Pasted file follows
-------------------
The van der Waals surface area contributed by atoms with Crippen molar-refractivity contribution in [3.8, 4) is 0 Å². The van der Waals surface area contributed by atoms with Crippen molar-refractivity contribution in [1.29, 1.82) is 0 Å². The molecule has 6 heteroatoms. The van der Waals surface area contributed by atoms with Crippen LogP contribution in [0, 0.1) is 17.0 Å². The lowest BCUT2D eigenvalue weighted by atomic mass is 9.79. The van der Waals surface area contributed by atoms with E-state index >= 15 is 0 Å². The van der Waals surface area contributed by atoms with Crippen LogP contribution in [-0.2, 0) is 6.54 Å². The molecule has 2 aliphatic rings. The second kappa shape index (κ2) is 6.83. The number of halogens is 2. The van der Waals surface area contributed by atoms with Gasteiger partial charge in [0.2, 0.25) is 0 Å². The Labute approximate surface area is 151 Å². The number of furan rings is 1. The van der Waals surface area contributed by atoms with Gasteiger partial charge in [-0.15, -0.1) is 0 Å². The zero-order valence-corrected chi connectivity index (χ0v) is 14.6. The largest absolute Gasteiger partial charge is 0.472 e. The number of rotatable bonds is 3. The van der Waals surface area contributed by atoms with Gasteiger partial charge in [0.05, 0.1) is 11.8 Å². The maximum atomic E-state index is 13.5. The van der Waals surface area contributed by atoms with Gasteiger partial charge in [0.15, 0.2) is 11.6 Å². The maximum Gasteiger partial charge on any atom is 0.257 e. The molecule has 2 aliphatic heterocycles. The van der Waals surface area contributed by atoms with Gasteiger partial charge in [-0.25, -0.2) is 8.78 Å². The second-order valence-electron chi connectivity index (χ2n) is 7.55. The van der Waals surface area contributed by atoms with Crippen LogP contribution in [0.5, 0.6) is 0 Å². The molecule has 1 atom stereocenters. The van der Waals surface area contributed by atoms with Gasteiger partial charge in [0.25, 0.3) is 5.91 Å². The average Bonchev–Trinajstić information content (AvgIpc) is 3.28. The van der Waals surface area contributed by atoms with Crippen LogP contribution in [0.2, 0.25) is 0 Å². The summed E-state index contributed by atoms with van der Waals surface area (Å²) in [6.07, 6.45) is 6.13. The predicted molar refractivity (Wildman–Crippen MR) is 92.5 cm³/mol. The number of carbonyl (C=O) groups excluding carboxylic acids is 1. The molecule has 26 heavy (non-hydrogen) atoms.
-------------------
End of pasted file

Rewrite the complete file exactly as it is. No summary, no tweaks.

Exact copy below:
The van der Waals surface area contributed by atoms with Crippen molar-refractivity contribution in [3.8, 4) is 0 Å². The van der Waals surface area contributed by atoms with Crippen molar-refractivity contribution in [1.29, 1.82) is 0 Å². The molecule has 6 heteroatoms. The van der Waals surface area contributed by atoms with Crippen LogP contribution in [0, 0.1) is 17.0 Å². The lowest BCUT2D eigenvalue weighted by atomic mass is 9.79. The van der Waals surface area contributed by atoms with E-state index >= 15 is 0 Å². The van der Waals surface area contributed by atoms with Crippen LogP contribution in [-0.2, 0) is 6.54 Å². The molecule has 2 aliphatic rings. The second kappa shape index (κ2) is 6.83. The number of halogens is 2. The van der Waals surface area contributed by atoms with Gasteiger partial charge in [0.2, 0.25) is 0 Å². The Labute approximate surface area is 151 Å². The number of furan rings is 1. The van der Waals surface area contributed by atoms with Gasteiger partial charge in [-0.15, -0.1) is 0 Å². The zero-order valence-corrected chi connectivity index (χ0v) is 14.6. The largest absolute Gasteiger partial charge is 0.472 e. The number of rotatable bonds is 3. The van der Waals surface area contributed by atoms with Gasteiger partial charge in [0.05, 0.1) is 11.8 Å². The maximum atomic E-state index is 13.5. The van der Waals surface area contributed by atoms with Gasteiger partial charge in [0.15, 0.2) is 11.6 Å². The maximum Gasteiger partial charge on any atom is 0.257 e. The molecule has 2 aliphatic heterocycles. The van der Waals surface area contributed by atoms with Gasteiger partial charge in [-0.25, -0.2) is 8.78 Å². The second-order valence-electron chi connectivity index (χ2n) is 7.55. The van der Waals surface area contributed by atoms with Crippen LogP contribution in [0.5, 0.6) is 0 Å². The molecule has 1 atom stereocenters. The van der Waals surface area contributed by atoms with Gasteiger partial charge in [0.25, 0.3) is 5.91 Å². The average Bonchev–Trinajstić information content (AvgIpc) is 3.28. The van der Waals surface area contributed by atoms with Crippen LogP contribution in [0.2, 0.25) is 0 Å². The summed E-state index contributed by atoms with van der Waals surface area (Å²) in [6.07, 6.45) is 6.13. The predicted molar refractivity (Wildman–Crippen MR) is 92.5 cm³/mol. The number of carbonyl (C=O) groups excluding carboxylic acids is 1. The molecule has 26 heavy (non-hydrogen) atoms.